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This function manages the design, fabrication and operation of PPPL experimental devices, and oversees the Laboratory’s facilities and its electrical and infrastructure systems.

PPPL lends General Electric a hand in developing an advanced power switch

Scientists at the U.S. Department of Energy’s (DOE) Princeton Plasma Physics Laboratory (PPPL) are assisting General Electric Co. in developing an electrical switch that could help lower utility bills. The advanced switch “could contribute to a smarter, more advanced, more reliable, and more secure electric grid,” according to the DOE’s Advanced Research Projects Agency-Energy (ARPA-E), which is funding the GE project.

PPPL lends General Electric a hand in developing an advanced power switch

Scientists at the U.S. Department of Energy’s (DOE) Princeton Plasma Physics Laboratory (PPPL) are assisting General Electric Co. in developing an electrical switch that could help lower utility bills. The advanced switch “could contribute to a smarter, more advanced, more reliable, and more secure electric grid,” according to the DOE’s Advanced Research Projects Agency-Energy (ARPA-E), which is funding the GE project.

A farewell to arms? Scientists developing a novel technique that could facilitate nuclear disarmament

A proven system for verifying that apparent nuclear weapons slated to be dismantled contained true warheads could provide a key step toward the further reduction of nuclear arms. The system would achieve this verification while safeguarding classified information that could lead to nuclear proliferation.

A farewell to arms? Scientists developing a novel technique that could facilitate nuclear disarmament

A proven system for verifying that apparent nuclear weapons slated to be dismantled contained true warheads could provide a key step toward the further reduction of nuclear arms. The system would achieve this verification while safeguarding classified information that could lead to nuclear proliferation.

Princeton and PPPL share in $25 million nuclear arms-control project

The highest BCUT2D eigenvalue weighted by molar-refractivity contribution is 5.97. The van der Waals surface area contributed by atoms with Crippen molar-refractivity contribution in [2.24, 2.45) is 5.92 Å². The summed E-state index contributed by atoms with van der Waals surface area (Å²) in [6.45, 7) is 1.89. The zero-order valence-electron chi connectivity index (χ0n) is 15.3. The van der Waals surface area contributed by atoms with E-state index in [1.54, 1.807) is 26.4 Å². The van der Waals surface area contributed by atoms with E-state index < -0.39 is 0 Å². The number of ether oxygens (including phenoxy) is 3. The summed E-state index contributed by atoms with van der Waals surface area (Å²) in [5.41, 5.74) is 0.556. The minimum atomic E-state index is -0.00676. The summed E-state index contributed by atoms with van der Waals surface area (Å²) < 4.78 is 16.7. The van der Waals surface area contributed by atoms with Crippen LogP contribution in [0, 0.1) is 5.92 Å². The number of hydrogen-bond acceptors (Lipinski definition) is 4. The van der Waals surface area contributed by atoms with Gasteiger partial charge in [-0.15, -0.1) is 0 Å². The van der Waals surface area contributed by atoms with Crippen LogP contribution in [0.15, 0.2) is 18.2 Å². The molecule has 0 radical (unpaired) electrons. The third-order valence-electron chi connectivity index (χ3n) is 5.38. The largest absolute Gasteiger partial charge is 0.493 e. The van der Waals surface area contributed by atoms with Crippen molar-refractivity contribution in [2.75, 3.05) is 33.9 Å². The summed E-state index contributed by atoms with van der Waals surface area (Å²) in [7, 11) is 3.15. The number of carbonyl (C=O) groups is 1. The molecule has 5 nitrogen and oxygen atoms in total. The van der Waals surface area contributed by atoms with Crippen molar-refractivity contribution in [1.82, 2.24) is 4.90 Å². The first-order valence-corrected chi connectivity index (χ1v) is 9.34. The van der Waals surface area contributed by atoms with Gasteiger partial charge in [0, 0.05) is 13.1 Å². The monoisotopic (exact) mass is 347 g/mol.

The National Nuclear Security Administration (NNSA) has named Princeton University and the U.S. Department of Energy’s (DOE) Princeton Plasma Physics Laboratory (PPPL) participants in a new $25 million, five-year project to address technology and policy issues related to nuclear arms control. The project will include a unique process that Princeton and PPPL are developing to verify that nuclear weapons to be dismantled or removed from deployment contain true warheads.

PPPL extends system for suppressing instabilities to long-pulse experiments on KSTAR

PPPL collaborations have been instrumental in developing a system to suppress instabilities that could degrade the performance of a fusion plasma. PPPL has built and installed such a system on the DIII-D tokamak that General Atomics operates for the U.S. Department of Energy in San Diego and on the Korea Superconducting Tokamak Advanced Research (KSTAR) facility in South Korea —  and now is revising the KSTAR design to operate during extended plasma experiments.

PPPL extends system for suppressing instabilities to long-pulse experiments on KSTAR

PPPL collaborations have been instrumental in developing a system to suppress instabilities that could degrade the performance of a fusion plasma. PPPL has built and installed such a system on the DIII-D tokamak that General Atomics operates for the U.S. Department of Energy in San Diego and on the Korea Superconducting Tokamak Advanced Research (KSTAR) facility in South Korea —  and now is revising the KSTAR design to operate during extended plasma experiments.

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